Asheville, NC (11-21-15 to 12-5-15)
Asheville – BBQ, breweries, Basilica, Omni Park Grove Hotel gingerbread contest, arts and crafts
Southern BBQ is not quite what we expected. Based on various recommendations, we searched for what we consider barbecued ribs. Unfortunately, we didn’t specify ribs and ended up having pulled pork as the only BBQ option at a few venues. Since both of us have always like to cook, we were disappointed that the pulled pork was not anything special – mostly like pork shoulder from a crockpot. We did get to two places with ribs. One was reportedly popular with President Obama called 12 Bones. The rib “joint” ambiance was better than the food. Okie Dokie had great BBQ but lacked true “joint” atmosphere. Did you know people in the South put vinegar sauce on their BBQ?
Asheville has been called Beer City and will quite possibly keep that reputation as new breweries pop up quite frequently. We visited 12 breweries in 14 days; and, as if that wasn’t enough, we paid a visit to the Pour House where patrons pour their own beer from a large selection of taps. It was fun to try tastes of a few that I wouldn’t normally consider. Price was per ounce – great idea. At Burial Brewery, we sat with some great beer while signing, folding, and stuffing envelopes with our holiday letter.
Not to be daunted by rainy days, we went downtown for a self-guided tour of the St. Lawrence Basilica, not so ornate as we expected for a Basilica.
It wasn’t a great day to do outdoor exploring, so we ducked into the old Woolworth store for the “Woolworth Walk” around the areas converted to an indoor arts and crafts fair. Such a great idea for a store in the middle of downtown – use it, don’t tear it down.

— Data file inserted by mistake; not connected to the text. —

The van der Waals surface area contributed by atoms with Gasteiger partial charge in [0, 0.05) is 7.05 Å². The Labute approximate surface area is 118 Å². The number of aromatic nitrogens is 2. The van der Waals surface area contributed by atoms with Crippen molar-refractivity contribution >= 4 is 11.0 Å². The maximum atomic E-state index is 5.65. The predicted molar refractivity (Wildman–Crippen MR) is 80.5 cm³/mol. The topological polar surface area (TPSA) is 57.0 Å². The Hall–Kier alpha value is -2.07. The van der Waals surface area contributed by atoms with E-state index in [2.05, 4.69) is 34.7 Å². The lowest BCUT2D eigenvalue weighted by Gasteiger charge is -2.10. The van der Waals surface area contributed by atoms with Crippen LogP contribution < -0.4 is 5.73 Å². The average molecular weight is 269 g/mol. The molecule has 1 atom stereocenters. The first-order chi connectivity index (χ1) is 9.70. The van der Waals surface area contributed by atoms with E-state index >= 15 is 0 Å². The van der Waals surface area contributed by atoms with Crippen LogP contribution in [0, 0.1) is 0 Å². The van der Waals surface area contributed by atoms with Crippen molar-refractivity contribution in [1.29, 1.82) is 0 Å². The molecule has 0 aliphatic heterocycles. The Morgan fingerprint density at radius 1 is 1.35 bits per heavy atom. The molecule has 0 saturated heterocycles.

On a much nicer day, we traveled the Blue Ridge Parkway to see the annual display of gingerbread creations at the Omni Grove Park Inn. Lots of hiking up to and through the hotel.
We visited various smaller towns such as Black Mountain (loved the park and town) where I naturally was drawn to a couple of yarn shops; but, “no shopping for more stuff we have to cart around!” (Anyway, I have two knitting projects with me on the road). We made it to a town outside of Weaverville for a fiber fair and actually bought something. Another shopper convinced us to purchase a natural laundry product that comes in small capsules and is supposed to be better than soap, leaving clothes smelling as if they were hung on a line. We’ll be sure to report back with the results.
My overall impression of Black Mountain was good enough for consideration as a place to settle.
Acquaintances transplanted from Eden Prairie invited us to their home to see the east side of Asheville. Beth and Steve gave us a tour to see the vegetables still growing in their huge garden. We really enjoyed their hospitality and the opportunity to chat with people who understood our quest for a place to call home.
If you’ve read Alan’s Asheville post, you know he was not impressed with the roads. However, the people and the weather make it an attractive place to live. We plan to return to the area to visit other small towns recommended by some Minnesota transplants we know and acquaintances who were willing to share their thoughts.
For now, the exploration of North America continues with conversations that may take us to Mexico in the near future. I have a 50 year class reunion tentatively planned for mid-July or August, so we are trying to plan around a trip to Sidney, Nebraska, followed by a visit to Minnesota to spend time with family and friends.
Leaving Asheville to visit a former Eden Prairie friend/neighbor and his daughter and son-in-law in Chesapeake, Virginia.